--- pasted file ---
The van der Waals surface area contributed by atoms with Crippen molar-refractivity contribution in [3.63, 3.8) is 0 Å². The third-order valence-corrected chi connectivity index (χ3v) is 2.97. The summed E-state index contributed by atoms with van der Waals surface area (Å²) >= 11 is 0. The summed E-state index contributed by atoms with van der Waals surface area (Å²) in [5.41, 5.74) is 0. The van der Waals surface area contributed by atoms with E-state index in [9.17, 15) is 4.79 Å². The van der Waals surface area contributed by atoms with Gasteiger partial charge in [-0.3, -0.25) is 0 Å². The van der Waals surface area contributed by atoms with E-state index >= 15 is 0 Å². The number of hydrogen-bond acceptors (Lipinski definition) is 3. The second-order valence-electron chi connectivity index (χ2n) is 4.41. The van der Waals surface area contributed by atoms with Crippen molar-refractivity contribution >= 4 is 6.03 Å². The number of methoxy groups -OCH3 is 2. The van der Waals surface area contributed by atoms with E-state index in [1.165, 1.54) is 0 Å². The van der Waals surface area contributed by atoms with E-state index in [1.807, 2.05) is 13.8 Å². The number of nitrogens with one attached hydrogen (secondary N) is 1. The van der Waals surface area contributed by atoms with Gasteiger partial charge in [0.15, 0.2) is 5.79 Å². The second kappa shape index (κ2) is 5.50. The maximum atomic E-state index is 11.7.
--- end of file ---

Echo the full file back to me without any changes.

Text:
The van der Waals surface area contributed by atoms with Crippen molar-refractivity contribution in [3.63, 3.8) is 0 Å². The third-order valence-corrected chi connectivity index (χ3v) is 2.97. The summed E-state index contributed by atoms with van der Waals surface area (Å²) >= 11 is 0. The summed E-state index contributed by atoms with van der Waals surface area (Å²) in [5.41, 5.74) is 0. The van der Waals surface area contributed by atoms with E-state index in [9.17, 15) is 4.79 Å². The van der Waals surface area contributed by atoms with Gasteiger partial charge in [-0.3, -0.25) is 0 Å². The van der Waals surface area contributed by atoms with E-state index >= 15 is 0 Å². The number of hydrogen-bond acceptors (Lipinski definition) is 3. The second-order valence-electron chi connectivity index (χ2n) is 4.41. The van der Waals surface area contributed by atoms with Crippen molar-refractivity contribution >= 4 is 6.03 Å². The number of methoxy groups -OCH3 is 2. The van der Waals surface area contributed by atoms with E-state index in [1.165, 1.54) is 0 Å². The van der Waals surface area contributed by atoms with E-state index in [1.807, 2.05) is 13.8 Å². The number of nitrogens with one attached hydrogen (secondary N) is 1. The van der Waals surface area contributed by atoms with Gasteiger partial charge in [0.15, 0.2) is 5.79 Å². The second kappa shape index (κ2) is 5.50. The maximum atomic E-state index is 11.7.